Moving on.

   “You don’t understand, Calvin,” Charles Wallace said. “Mrs Whatsit, Mrs Who, and Mrs Which have confused us. They’re the ones who are really our enemies. We never should have trusted them for a minute.” He spoke in his calmest, most reasonable voice, the voice which infuriated the twins. He seemed to be looking directly at Calvin as he spoke, and yet Meg was sure that the bland blue eyes could not see, and that someone, something else was looking at Calvin through Charles.
   Now the cold, strange eyes turned to her. “Meg, let go. I will explain it all to you, but you must let go.”
   “No.” Meg gritted her teeth. She did not release her grasp, and Charles Wallace began to pull away with a power that was not his own, and her own spindly strength was no match against it. “Calvin!” she gasped as Charles Wallace wrenched his arm from her and stood up.
   Calvin the athlete, Calvin the boy who split firewood and brought it in for his mother, whose muscles were strong and controlled, let go Charles Wallace’s wrist and tackled him as though he were a football. Meg, in her panic and rage, darted at the man on the chair, intending to hit him as Charles Wallace had done, but the black-smocked men were too quick for her, and one of them held her with her arms pinioned behind her back.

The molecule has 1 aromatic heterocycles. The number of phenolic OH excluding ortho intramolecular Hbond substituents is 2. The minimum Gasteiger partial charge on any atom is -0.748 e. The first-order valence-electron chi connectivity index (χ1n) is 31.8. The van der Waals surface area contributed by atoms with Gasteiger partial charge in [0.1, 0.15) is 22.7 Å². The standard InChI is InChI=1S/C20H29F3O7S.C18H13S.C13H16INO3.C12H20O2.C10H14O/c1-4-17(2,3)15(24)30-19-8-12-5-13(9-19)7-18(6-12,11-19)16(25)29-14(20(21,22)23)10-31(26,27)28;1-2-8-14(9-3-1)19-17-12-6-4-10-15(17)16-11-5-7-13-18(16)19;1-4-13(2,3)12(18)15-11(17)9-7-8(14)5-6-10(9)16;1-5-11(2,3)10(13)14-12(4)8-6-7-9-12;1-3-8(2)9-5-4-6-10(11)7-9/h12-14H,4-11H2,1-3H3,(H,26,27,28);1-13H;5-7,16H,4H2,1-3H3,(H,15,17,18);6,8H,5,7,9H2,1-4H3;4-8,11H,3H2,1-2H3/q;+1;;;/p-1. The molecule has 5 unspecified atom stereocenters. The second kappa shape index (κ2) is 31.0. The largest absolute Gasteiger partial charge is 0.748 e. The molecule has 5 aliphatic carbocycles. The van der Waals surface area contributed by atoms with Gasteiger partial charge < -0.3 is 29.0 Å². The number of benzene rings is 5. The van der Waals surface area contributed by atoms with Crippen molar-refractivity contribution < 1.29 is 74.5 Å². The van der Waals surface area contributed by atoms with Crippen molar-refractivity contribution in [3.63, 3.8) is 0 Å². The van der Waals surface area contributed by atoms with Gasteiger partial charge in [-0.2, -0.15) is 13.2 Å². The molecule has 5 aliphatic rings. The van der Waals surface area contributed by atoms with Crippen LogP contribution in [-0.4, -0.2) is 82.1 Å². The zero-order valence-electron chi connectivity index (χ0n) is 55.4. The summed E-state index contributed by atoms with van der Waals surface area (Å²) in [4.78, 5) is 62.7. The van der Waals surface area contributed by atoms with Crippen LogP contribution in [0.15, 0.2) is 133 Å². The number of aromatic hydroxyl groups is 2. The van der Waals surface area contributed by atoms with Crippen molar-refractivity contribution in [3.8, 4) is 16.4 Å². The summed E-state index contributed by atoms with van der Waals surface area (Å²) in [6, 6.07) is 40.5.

“Calvin, I advise you to let me go,” came Charles Wallace’s voice from under Calvin.
   Calvin, his face screwed up with grim determination, did not relax his hold. The man with red eyes nodded and three of the men moved in on Calvin (at least it took three of them), pried him loose, and held him as Meg was being held.

I'm... mmph.

I want to talk about this passage and I'm already wincing because I realize the comments are going to be an unrelenting flood of "no, you're being petty!" and I really don't think I am. I don't hate L'Engle, I don't wish any harm on her, I don't have feelings about her. I liked these books as a kid, I still have fond feelings for them, and I am fully aware that this is an unusual situation (small child ensorcelled by Satan, but IN SPACE) that doesn't happen regularly to many people. Can I just drape that disclaimer over all this? Done.

[TW: Child Abuse] There is no reason for Meg to be clinging to Charles and for Calvin to be tackling him. Is this supposed to bring him back to them? What the hell are they doing? Suddenly all I can think about is the "Elmo mom" who decided her autistic son had "phobias" keeping him confined to the house (it's more likely that he has sensory overwhelm that may cause him pain without various necessary accommodations like sunglasses, earplugs, stim toys, etc.) and decided against the advice of his doctor to subject him to non-consensual exposure therapy: she'd just physically force him to go and when he saw how "fine" everything is (note: non-consensual exposure therapy is the opposite of "fine"), his phobias would go away. She writes of his attempt to escape a space which is hurting him: